Fata MNAs make a case for long-awaited reforms ISLAMABAD: Finally given the opportunity to highlight the plight of the country’s tribal areas before the National Assembly, tribal lawmakers spoke their hearts out during discussion on the report of the Committee on Fata Reforms.
But their words fell on deaf ears and mostly empty chairs in the treasury aisles.
The cathartic speeches by tribal MNAs called into question people’s basic understanding of Fata’s problems and tracked the changing trajectory of the region’s fortunes — from the days of the British Raj to 9/11 and its aftermath.
Some opposed the idea of merging Fata with Khyber Pakhtunkhwa, but all of them appreciated the government’s efforts to bring reforms to the forsaken tribal areas. Nearly all MNAs who spoke on Wednesday also offered their own suggestions on how to ease Fata’s transition into Pakistan’s mainstream.
Sajid Hussain Turi from Parachinar in Kurram Agency, who made one of the most impassioned speeches of the day, seemed to repeatedly check himself mid-sentence, lest he go too far. “Speaking on the floor of the house, I cannot even begin to tell you half of what we have to go through. We are patriots, but whenever one of us speaks out, they are branded traitors.”
Talking to Dawn, Mr Turi said that despite the military operations in these areas, there were still several elements — especially in his constituency, which has historically been a flashpoint for sectarian violence — that were making life difficult for locals.
Tribal lawmakers make impassioned pleas for revocation of FCR; give suggestions on committee’s reform proposals
“Things are very difficult, even for elected representatives; in certain agencies, even MNAs need a no-objection certificate before they can visit their constituency,” he told the house.
He called on the government to speed up the Fata development programme proposed in the reforms and urged the government to complete it within five years instead of 10. He also called for enhancing the proposed 3pc share of the tribal areas in the National Finance Commission award to 6pc. “All reforms up till now have been administrative, so I commend the government for introducing popular reforms for once.”
Recalling Quaid-i-Azam Mohammad Ali Jinnah’s promise to the tribal people that they would only be governed according to their customs and traditions and how this promise had been broken, the PML-N’s Shahabuddin Khan made an impassioned appeal for the revocation of the Frontier Crimes Regulation (FCR).
“For God’s sake, I implore you to open up the tribal areas. We have no facilities; no international agencies are allowed in, the media does not have access… the people of Fata have no way of making their voices heard.” He also opposed the idea of merging Fata with KP.
Khyber MNA Nasir Khan Afridi deplored that the tribal areas were ruled by unelected political agents, while elected representatives had no power at all.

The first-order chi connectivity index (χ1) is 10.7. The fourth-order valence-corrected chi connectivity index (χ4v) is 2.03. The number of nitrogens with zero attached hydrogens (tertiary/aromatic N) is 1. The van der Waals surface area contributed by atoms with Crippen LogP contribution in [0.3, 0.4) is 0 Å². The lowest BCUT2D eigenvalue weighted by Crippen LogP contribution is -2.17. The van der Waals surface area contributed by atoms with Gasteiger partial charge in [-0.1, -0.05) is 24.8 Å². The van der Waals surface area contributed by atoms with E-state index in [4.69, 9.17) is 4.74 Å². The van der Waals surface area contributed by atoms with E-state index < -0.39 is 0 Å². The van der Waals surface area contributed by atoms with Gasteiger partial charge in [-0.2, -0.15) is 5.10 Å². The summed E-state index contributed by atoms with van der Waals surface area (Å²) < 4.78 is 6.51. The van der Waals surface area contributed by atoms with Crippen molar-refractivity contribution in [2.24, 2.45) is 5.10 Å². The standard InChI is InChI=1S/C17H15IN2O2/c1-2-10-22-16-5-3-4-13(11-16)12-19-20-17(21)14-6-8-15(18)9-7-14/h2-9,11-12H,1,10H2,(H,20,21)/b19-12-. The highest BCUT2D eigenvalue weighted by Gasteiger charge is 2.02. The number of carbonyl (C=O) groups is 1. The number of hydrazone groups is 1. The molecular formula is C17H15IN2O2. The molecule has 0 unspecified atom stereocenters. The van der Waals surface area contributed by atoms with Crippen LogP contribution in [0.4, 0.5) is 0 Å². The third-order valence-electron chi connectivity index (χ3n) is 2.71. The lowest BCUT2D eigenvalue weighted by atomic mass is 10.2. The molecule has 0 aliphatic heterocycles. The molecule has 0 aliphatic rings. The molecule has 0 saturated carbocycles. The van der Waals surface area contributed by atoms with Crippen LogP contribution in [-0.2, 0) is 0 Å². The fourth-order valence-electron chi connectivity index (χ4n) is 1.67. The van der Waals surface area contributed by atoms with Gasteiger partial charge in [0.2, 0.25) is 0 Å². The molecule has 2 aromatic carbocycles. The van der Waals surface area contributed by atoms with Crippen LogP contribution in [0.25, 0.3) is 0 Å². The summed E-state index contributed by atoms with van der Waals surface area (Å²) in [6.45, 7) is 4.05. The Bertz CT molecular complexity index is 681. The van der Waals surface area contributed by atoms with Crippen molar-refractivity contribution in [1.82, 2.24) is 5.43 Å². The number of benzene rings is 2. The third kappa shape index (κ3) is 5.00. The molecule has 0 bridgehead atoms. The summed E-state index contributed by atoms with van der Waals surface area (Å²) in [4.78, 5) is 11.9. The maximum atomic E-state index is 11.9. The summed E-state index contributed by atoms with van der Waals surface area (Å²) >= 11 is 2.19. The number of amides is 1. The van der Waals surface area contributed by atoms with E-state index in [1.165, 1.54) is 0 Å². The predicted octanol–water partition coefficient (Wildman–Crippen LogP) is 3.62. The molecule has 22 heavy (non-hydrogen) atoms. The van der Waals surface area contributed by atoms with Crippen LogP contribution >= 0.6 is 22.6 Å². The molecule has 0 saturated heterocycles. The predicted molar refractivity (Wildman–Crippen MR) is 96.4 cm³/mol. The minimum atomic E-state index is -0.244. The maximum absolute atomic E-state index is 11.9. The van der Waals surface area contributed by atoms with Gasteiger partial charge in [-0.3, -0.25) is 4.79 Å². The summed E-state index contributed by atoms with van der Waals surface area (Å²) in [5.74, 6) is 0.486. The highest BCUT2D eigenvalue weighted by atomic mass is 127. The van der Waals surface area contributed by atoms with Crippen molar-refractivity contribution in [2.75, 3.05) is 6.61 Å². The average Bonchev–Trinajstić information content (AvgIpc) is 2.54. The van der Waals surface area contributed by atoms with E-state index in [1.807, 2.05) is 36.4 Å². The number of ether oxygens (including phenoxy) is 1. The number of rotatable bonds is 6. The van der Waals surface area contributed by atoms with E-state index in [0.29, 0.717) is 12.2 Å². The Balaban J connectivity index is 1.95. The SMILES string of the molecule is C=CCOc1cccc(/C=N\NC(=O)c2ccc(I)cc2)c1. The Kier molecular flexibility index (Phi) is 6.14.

By forcing displaced people to go back to areas that had been cleared of everything and were still uninhabitable, Orakzai MNA Ghazi Gulab Jamal claimed that the government was creating a new wave of displaced persons.
“Reconstruction is proceeding at a snail’s pace; it should ideally have been conducted on a war footing. How can someone go back to an area that has nothing?”
“One third of displaced persons are registered, the others remain unregistered for one reason or the other — they either have some discrepancy in their Nadra family tree or they didn’t fill out the voluntary returns form (VRF). Now the authorities are saying they won’t give reconstruction allowance to unregistered families,” he told Dawn.
He called for exercising caution before making changes to the laws of Fata, saying that changes should be well thought out. “The first ‘a’ in Fata stands for ‘administration’; the tribal areas are the only part of Pakistan that are administered, everyone else has an elected chief minister or prime minister.”
“The government supposedly allocated Rs100 billion for Fata’s development and the resettlement of displaced persons. Where has it gone?” he asked. However, Dr Jamal noted that things had changed in the tribal areas and that the security situation had improved considerably over the past year or so.
Although the session began with several MNAs filling both the treasury and opposition benches, government members were nowhere to be seen by the end of the session.
Just before the day’s proceedings were wrapped up, PTI chief whip Dr Shireen Mazari pointed out the government’s lack of interest in this all-important issue, gesturing to Minister for States and Frontier Regions Abdul Qadir Baloch, who was the only government minister who stayed for the duration of the debate.
Earlier, during Question Hour, the minister informed the house about the steps being taken under the Fata reforms. Listing the proposed measures, the ministry’s written reply stated that there had to be a transition period until the merger was complete, which would be used to accomplish important objectives and pre-requisites.
These included: restoration of a durable peace; return and rehabilitation of temporarily dislocated persons; reconstruction of infrastructure, houses and shops; the establishment of elected local bodies in Fata by 2017-end; introduction of judicial reforms including the extension of the proposed Rewaj Act and the jurisdiction of the superior judiciary to Fata; the capacity-building of law enforcement agencies and the computerisation of land settlement records.